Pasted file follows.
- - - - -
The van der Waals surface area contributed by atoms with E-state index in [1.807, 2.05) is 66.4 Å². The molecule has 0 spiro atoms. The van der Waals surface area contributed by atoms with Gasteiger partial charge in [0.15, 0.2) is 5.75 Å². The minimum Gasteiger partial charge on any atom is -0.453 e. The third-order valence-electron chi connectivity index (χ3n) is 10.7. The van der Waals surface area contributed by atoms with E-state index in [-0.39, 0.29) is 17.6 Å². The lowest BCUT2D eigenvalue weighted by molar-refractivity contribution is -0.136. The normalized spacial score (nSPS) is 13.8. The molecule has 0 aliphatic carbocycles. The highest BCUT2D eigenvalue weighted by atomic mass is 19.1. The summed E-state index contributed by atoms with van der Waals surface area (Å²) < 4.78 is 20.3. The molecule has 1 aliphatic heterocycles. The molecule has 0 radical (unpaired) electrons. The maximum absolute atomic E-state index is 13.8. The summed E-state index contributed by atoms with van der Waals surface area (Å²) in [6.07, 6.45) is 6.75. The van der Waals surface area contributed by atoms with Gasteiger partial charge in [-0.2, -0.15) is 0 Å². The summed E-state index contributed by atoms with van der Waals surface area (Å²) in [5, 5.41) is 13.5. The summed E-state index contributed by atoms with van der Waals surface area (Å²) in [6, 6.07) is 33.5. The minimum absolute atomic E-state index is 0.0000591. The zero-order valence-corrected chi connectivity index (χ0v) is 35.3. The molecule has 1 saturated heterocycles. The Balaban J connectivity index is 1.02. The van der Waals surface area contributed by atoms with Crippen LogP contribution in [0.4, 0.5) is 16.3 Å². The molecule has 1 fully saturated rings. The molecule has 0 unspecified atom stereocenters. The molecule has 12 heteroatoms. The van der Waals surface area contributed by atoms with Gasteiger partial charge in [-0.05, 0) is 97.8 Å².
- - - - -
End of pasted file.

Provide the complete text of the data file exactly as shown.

The van der Waals surface area contributed by atoms with E-state index in [1.807, 2.05) is 66.4 Å². The molecule has 0 spiro atoms. The van der Waals surface area contributed by atoms with Gasteiger partial charge in [0.15, 0.2) is 5.75 Å². The minimum Gasteiger partial charge on any atom is -0.453 e. The third-order valence-electron chi connectivity index (χ3n) is 10.7. The van der Waals surface area contributed by atoms with E-state index in [-0.39, 0.29) is 17.6 Å². The lowest BCUT2D eigenvalue weighted by molar-refractivity contribution is -0.136. The normalized spacial score (nSPS) is 13.8. The molecule has 0 aliphatic carbocycles. The highest BCUT2D eigenvalue weighted by atomic mass is 19.1. The summed E-state index contributed by atoms with van der Waals surface area (Å²) < 4.78 is 20.3. The molecule has 1 aliphatic heterocycles. The molecule has 0 radical (unpaired) electrons. The maximum absolute atomic E-state index is 13.8. The summed E-state index contributed by atoms with van der Waals surface area (Å²) in [6.07, 6.45) is 6.75. The van der Waals surface area contributed by atoms with Gasteiger partial charge in [-0.2, -0.15) is 0 Å². The summed E-state index contributed by atoms with van der Waals surface area (Å²) in [5, 5.41) is 13.5. The summed E-state index contributed by atoms with van der Waals surface area (Å²) in [6, 6.07) is 33.5. The minimum absolute atomic E-state index is 0.0000591. The zero-order valence-corrected chi connectivity index (χ0v) is 35.3. The molecule has 1 saturated heterocycles. The Balaban J connectivity index is 1.02. The van der Waals surface area contributed by atoms with Crippen LogP contribution in [0.4, 0.5) is 16.3 Å². The molecule has 1 fully saturated rings. The molecule has 0 unspecified atom stereocenters. The molecule has 12 heteroatoms. The van der Waals surface area contributed by atoms with Gasteiger partial charge in [-0.05, 0) is 97.8 Å².